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Chapter 9

HEIP 144 Chapter 9: The Discipline of Innovation


Department
Entrepreneurship and Innovation
Course Code
HEIP 144
Professor
Jay Smith
Chapter
9

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The Discipline of Innovation
Sources of innovation
Unexpected occurrences
Unexpected failure
Most business dismiss them, so they are highly productive
Information on the problems are necessary to prevent performance
deterioration and suppress recognition of new opportunities
Incongruities
Within logic or rhythm of a process
In economic realities
Help to understand where costs truly lie
Process needs
Innovation responds to needs
Advertising help to distribute freely
Industry and market changes
Industry structures change overnight
Create tremendous opportunity for innovation
Structure changes when industry grows quickly
Established companies do not challenge newcomers
Demographic changes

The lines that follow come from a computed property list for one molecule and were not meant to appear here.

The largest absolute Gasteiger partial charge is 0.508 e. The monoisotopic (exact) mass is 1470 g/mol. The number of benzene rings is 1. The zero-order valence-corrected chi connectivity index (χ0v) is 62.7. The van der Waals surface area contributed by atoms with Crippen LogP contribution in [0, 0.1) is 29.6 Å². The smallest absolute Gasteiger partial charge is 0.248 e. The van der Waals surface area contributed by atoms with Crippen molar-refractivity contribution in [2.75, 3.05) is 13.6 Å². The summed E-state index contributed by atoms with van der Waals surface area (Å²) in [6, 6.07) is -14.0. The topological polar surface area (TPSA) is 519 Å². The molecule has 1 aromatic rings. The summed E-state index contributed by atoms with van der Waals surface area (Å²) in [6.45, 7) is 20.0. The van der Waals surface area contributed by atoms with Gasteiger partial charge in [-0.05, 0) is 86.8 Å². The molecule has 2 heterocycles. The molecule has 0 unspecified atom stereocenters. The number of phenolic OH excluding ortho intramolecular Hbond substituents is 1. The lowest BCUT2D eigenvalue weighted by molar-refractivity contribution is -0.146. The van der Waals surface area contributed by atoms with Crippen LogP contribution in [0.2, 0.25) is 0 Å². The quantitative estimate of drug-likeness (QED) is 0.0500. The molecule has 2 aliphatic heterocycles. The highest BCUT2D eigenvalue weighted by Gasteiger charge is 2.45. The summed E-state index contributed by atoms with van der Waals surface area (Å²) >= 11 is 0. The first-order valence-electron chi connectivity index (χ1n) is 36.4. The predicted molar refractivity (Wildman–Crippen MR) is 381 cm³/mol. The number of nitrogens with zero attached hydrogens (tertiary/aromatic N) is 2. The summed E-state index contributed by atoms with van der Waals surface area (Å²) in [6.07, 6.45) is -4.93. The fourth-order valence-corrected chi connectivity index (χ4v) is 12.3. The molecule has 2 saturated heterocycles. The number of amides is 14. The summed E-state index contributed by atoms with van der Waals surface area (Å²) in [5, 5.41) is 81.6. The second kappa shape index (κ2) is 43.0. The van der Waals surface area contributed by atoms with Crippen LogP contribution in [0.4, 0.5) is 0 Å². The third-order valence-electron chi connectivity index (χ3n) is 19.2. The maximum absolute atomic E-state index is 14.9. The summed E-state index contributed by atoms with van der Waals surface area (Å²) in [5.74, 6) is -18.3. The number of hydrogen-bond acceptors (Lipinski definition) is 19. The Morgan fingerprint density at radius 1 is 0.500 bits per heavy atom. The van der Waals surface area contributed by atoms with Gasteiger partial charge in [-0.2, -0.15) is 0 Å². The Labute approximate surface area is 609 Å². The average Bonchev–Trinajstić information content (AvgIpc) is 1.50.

Most reliable
Have known lead times
Policy Makers often neglect demographics
Population statistics change quickly in modern times
Changes in perception
Does not alter facts
Changes meaning of facts
Economics are irrelevant
New knowledge
Innovations based on new knowledge historically rank high
Have the longest lead time
Time between new knowledge and usable technology
Time between technology invention and marketable products
Demands many kinds of knowledge
Principles of innovation
Begins with analysis of the source of new opportunities
Sources have different importances at different times
Innovation must be simple and focused
Innovators must go out into the field and observe
Effective innovations begin smaller
Requires talent and ingenuity
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